Independent group finds new cholesterol drugs far too costly
An independent non-profit organization that evaluates clinical and cost effectiveness of new medicines said announced prices for a just-approved class of potent cholesterol lowering drugs were far too high, according to a draft report released on Tuesday.
The Boston-based Institute for Clinical and Economic Review (ICER) said its analyses indicated “that the price that best represents the overall benefits” the drugs may provide patients would be between $3,615 and $4,811 a year, a 67 percent discount off the list prices.
“Even if these drugs were used in just over 25 percent of eligible patients, then employers, insurers, and patients would need to spend on average more than $20 billion a year for these drugs,” ICER president Steven Pearson said in a statement.
It would take a further price reduction to an annual cost of $2,177 in order to not have to try to limit patient use to keep overall health care cost growth within bounds, ICER concluded.
The new injectable cholesterol fighters belong to a class known as PCSK9 inhibitors that in clinical trials lowered levels of “bad” LDL cholesterol by about 55-60 percent in patients who could not reduce their levels enough with inexpensive, widely-used statins, such as Lipitor, or those who could not tolerate statins. Ongoing studies will determine if they actually cut heart attacks as statins have been shown to do.
Praluent from Regeneron Pharmaceuticals and Sanofi has a U.S. price of $14,600 for a year of treatment. Amgen Inc set an annual price of $14,100 for its Repatha.
Depending on how they are used in practice, it has been estimated that between 3.5 million and 15 million Americans could be eligible for treatment, ICER said.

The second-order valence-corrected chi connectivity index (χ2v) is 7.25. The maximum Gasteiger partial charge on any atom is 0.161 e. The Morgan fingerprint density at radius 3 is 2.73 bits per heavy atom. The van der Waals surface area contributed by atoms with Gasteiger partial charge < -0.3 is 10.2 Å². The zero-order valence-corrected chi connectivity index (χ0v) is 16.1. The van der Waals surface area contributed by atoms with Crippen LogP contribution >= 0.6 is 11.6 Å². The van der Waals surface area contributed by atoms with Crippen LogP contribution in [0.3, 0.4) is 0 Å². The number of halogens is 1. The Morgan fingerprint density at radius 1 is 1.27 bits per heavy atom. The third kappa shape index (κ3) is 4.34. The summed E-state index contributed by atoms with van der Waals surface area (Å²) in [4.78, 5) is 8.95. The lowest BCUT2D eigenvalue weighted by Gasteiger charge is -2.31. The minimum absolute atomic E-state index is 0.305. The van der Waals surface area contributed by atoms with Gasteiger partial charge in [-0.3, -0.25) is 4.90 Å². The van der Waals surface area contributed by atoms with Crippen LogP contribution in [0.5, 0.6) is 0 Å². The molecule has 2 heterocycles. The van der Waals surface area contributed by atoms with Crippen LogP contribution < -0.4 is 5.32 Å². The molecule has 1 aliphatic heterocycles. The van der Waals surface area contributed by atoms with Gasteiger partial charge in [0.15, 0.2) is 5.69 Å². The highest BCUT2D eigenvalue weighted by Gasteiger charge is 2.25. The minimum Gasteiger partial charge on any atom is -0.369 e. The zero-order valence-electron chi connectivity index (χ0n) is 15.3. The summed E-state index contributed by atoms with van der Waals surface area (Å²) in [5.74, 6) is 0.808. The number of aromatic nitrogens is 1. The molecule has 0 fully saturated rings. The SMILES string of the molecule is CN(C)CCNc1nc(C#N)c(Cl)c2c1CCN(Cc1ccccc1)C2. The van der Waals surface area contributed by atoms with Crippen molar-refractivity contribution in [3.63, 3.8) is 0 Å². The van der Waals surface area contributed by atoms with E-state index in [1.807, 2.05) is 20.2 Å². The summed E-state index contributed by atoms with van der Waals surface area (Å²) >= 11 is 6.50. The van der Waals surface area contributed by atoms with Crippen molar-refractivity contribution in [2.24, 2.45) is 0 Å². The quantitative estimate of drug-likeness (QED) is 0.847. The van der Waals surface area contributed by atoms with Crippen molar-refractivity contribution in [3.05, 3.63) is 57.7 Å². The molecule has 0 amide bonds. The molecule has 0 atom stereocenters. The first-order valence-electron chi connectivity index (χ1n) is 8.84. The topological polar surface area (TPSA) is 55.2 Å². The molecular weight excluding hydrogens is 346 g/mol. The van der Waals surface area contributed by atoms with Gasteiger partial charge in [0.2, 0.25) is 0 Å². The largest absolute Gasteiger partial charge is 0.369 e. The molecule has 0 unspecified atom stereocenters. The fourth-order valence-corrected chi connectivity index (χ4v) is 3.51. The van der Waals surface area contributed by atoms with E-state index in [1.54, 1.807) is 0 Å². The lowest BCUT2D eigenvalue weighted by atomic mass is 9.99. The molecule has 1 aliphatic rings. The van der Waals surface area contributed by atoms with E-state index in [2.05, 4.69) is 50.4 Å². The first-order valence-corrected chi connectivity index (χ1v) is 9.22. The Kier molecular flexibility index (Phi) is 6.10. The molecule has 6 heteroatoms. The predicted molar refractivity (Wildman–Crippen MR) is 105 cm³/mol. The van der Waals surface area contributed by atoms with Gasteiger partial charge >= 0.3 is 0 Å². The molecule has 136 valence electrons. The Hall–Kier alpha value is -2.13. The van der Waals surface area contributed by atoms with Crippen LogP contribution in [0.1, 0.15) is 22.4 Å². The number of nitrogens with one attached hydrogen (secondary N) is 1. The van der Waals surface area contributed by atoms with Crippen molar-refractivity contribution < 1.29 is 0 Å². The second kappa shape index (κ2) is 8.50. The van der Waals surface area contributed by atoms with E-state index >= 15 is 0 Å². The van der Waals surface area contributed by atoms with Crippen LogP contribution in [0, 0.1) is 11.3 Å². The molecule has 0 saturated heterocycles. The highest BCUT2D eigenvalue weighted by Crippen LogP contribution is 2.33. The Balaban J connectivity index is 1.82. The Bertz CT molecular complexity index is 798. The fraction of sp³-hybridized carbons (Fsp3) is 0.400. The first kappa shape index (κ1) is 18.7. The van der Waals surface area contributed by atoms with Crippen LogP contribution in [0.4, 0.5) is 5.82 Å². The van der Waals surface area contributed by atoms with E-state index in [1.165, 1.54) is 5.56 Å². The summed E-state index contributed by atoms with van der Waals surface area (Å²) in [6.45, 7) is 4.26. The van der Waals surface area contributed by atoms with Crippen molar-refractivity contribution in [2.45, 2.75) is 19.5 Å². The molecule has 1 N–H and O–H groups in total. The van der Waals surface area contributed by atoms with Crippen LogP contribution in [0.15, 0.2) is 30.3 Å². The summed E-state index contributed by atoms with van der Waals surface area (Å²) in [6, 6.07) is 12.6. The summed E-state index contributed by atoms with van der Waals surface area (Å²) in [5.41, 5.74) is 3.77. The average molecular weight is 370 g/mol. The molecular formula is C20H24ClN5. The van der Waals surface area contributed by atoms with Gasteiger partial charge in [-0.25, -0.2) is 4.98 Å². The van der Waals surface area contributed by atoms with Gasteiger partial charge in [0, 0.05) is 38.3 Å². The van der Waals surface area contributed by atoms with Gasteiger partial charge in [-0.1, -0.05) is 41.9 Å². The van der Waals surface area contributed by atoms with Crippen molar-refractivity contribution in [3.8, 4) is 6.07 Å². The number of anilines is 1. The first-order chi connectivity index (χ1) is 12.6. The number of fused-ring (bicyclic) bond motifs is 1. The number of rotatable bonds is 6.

“There are serious questions regarding the price at which these drugs would represent a sensible value to patients and to the health care system,” the report said. ICER found that the two drugs appear to have equivalent overall effectiveness for most patient groups.
The drugs were initially approved for use in patients with a hereditary form of extreme high cholesterol and those with heart disease.
Amgen said it disagrees with ICER’s methodology, assumptions and preliminary conclusions. “We are concerned that … its short term budgetary focus will be used to create access barriers to innovative medicines like Repatha for appropriate patients,” Amgen spokeswoman Kristen Neese said in an emailed statement.
Regeneron said it needs to better understand the methodology used in the ICER analysis and called for a robust peer review process. “We are committed to providing affordable medicines and ensuring access to Praluent for patients who are prescribed the therapy,” Regeneron spokeswoman Hala Mizra said.
The PCSK9 drugs have been in the crosshairs of U.S. pharmacy benefit managers, such as Express Scripts and CVS Health. They hope to gain significant discounts for customers by offering the drugmakers preferential usage status in exchange for lower prices, as they have done with expensive new hepatitis C treatments.
Further entry of PCSK9 drugs from Pfizer and others could also lead to lower prices as competition intensifies.